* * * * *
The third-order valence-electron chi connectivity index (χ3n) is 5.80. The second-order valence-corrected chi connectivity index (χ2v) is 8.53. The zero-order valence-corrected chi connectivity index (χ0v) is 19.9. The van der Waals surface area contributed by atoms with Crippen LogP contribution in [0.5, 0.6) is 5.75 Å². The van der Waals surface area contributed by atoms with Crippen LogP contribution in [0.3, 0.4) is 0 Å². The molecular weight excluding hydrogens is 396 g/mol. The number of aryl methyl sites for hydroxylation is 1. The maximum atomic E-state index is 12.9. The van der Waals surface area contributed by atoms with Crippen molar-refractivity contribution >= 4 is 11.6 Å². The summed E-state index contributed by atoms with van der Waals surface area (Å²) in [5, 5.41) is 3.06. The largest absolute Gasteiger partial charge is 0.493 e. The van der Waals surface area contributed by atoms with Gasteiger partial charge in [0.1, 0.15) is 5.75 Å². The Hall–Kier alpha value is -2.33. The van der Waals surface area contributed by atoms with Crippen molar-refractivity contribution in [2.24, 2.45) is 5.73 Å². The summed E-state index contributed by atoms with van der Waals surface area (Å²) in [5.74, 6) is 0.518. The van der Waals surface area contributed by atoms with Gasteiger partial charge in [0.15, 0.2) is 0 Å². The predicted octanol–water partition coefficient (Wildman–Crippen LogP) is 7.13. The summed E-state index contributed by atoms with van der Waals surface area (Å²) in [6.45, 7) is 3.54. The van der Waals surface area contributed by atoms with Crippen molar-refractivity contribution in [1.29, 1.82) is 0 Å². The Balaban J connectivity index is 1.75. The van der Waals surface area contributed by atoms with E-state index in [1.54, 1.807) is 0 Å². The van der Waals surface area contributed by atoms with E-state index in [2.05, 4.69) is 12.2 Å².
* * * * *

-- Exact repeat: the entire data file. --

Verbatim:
The third-order valence-electron chi connectivity index (χ3n) is 5.80. The second-order valence-corrected chi connectivity index (χ2v) is 8.53. The zero-order valence-corrected chi connectivity index (χ0v) is 19.9. The van der Waals surface area contributed by atoms with Crippen LogP contribution in [0.5, 0.6) is 5.75 Å². The van der Waals surface area contributed by atoms with Crippen LogP contribution in [0.3, 0.4) is 0 Å². The molecular weight excluding hydrogens is 396 g/mol. The number of aryl methyl sites for hydroxylation is 1. The maximum atomic E-state index is 12.9. The van der Waals surface area contributed by atoms with Crippen molar-refractivity contribution >= 4 is 11.6 Å². The summed E-state index contributed by atoms with van der Waals surface area (Å²) in [5, 5.41) is 3.06. The largest absolute Gasteiger partial charge is 0.493 e. The van der Waals surface area contributed by atoms with Gasteiger partial charge in [0.1, 0.15) is 5.75 Å². The Hall–Kier alpha value is -2.33. The van der Waals surface area contributed by atoms with Crippen molar-refractivity contribution in [2.24, 2.45) is 5.73 Å². The summed E-state index contributed by atoms with van der Waals surface area (Å²) in [5.74, 6) is 0.518. The van der Waals surface area contributed by atoms with Gasteiger partial charge in [0.15, 0.2) is 0 Å². The predicted octanol–water partition coefficient (Wildman–Crippen LogP) is 7.13. The summed E-state index contributed by atoms with van der Waals surface area (Å²) in [6.45, 7) is 3.54. The van der Waals surface area contributed by atoms with Crippen molar-refractivity contribution in [1.29, 1.82) is 0 Å². The Balaban J connectivity index is 1.75. The van der Waals surface area contributed by atoms with E-state index in [1.54, 1.807) is 0 Å². The van der Waals surface area contributed by atoms with E-state index in [2.05, 4.69) is 12.2 Å².